Reviewed by Sep 30, 2020| Updated on
A construction loan, also known as a self-build loan, is a short-term loan used to finance the construction of a home or other real estate project. Once long-term financing is secured, the contractor or home buyer must take out a construction loan to cover the building costs. A construction loan typically has a higher interest rate than a conventional mortgage loan, since it's considered riskier.
Construction loans are typically taken out by contractors or a homebuyer who custom-build their own home. They are short term loans, usually for one year. The borrower may either refinance the construction loan into a permanent mortgage or receive a new credit to pay off the construction loan, called the "end loan", after the construction of the house is complete.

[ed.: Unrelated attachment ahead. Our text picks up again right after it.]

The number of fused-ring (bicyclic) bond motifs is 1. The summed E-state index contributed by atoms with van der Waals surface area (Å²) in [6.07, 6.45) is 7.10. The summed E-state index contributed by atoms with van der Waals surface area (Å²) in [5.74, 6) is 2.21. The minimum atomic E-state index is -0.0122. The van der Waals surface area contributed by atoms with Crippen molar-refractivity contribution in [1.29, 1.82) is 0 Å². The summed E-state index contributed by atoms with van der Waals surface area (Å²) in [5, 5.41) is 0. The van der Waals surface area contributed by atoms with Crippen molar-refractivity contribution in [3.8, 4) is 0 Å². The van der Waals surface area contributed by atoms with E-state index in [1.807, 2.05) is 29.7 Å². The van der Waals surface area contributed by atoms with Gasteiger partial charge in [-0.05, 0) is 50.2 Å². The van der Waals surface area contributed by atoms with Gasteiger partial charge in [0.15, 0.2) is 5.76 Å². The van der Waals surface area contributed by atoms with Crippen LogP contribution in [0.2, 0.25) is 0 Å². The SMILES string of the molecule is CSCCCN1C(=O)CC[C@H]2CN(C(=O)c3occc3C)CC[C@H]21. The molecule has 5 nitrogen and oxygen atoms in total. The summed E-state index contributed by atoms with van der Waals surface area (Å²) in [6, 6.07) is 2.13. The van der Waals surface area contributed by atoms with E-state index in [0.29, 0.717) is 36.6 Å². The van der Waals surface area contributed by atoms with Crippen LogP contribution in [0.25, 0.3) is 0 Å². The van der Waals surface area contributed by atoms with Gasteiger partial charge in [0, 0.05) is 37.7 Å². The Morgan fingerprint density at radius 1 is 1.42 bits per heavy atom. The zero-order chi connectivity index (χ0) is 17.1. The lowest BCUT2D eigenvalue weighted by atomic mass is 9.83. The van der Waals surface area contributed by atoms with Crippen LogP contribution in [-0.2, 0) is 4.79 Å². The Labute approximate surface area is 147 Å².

The borrower would only be asked to pay interest on a construction loan when the project is still underway. Many construction loans can require payment of the balance in full by the time the project is complete.
Many lenders demand a minimum 20% down payment on a construction loan, and some allow up to 25%. Borrowers can face difficulty securing a building loan, particularly if they have a limited credit history.
There could be a lack of collateral as the home is not yet constructed, which poses a challenge in obtaining a lender's approval. The borrower would need to provide the lender with a detailed list of design information (also known as a "Blue Book") to obtain approval for a building loan. The creditor would also have to show that the project includes a professional contractor.
Local credit unions or national banks provide construction loans. Local banks may be familiar with their area's housing market and make home-building loans more convenient for borrowers within their locality.